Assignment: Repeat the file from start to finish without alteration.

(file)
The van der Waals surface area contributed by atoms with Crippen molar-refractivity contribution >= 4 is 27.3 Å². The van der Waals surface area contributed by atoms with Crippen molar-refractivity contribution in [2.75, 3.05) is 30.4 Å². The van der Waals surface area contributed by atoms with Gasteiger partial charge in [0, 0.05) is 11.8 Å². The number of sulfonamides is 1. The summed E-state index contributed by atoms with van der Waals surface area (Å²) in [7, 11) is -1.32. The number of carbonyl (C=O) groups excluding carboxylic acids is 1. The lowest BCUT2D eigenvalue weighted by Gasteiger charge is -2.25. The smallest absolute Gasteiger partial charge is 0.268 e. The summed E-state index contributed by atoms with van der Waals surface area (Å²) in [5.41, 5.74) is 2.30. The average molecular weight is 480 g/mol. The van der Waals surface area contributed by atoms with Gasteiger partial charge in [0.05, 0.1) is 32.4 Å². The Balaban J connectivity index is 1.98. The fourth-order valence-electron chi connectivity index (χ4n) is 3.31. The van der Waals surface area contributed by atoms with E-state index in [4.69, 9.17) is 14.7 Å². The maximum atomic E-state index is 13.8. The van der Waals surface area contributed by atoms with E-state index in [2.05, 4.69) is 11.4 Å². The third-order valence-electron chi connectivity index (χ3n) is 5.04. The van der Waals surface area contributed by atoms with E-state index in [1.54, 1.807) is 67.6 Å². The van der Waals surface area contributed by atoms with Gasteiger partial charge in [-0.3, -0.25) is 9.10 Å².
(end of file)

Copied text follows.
The van der Waals surface area contributed by atoms with Crippen molar-refractivity contribution >= 4 is 27.3 Å². The van der Waals surface area contributed by atoms with Crippen molar-refractivity contribution in [2.75, 3.05) is 30.4 Å². The van der Waals surface area contributed by atoms with Gasteiger partial charge in [0, 0.05) is 11.8 Å². The number of sulfonamides is 1. The summed E-state index contributed by atoms with van der Waals surface area (Å²) in [7, 11) is -1.32. The number of carbonyl (C=O) groups excluding carboxylic acids is 1. The lowest BCUT2D eigenvalue weighted by Gasteiger charge is -2.25. The smallest absolute Gasteiger partial charge is 0.268 e. The summed E-state index contributed by atoms with van der Waals surface area (Å²) in [5.41, 5.74) is 2.30. The average molecular weight is 480 g/mol. The van der Waals surface area contributed by atoms with Gasteiger partial charge in [0.05, 0.1) is 32.4 Å². The Balaban J connectivity index is 1.98. The fourth-order valence-electron chi connectivity index (χ4n) is 3.31. The van der Waals surface area contributed by atoms with E-state index in [4.69, 9.17) is 14.7 Å². The maximum atomic E-state index is 13.8. The van der Waals surface area contributed by atoms with E-state index in [2.05, 4.69) is 11.4 Å². The third-order valence-electron chi connectivity index (χ3n) is 5.04. The van der Waals surface area contributed by atoms with E-state index in [1.54, 1.807) is 67.6 Å². The van der Waals surface area contributed by atoms with Gasteiger partial charge in [-0.3, -0.25) is 9.10 Å².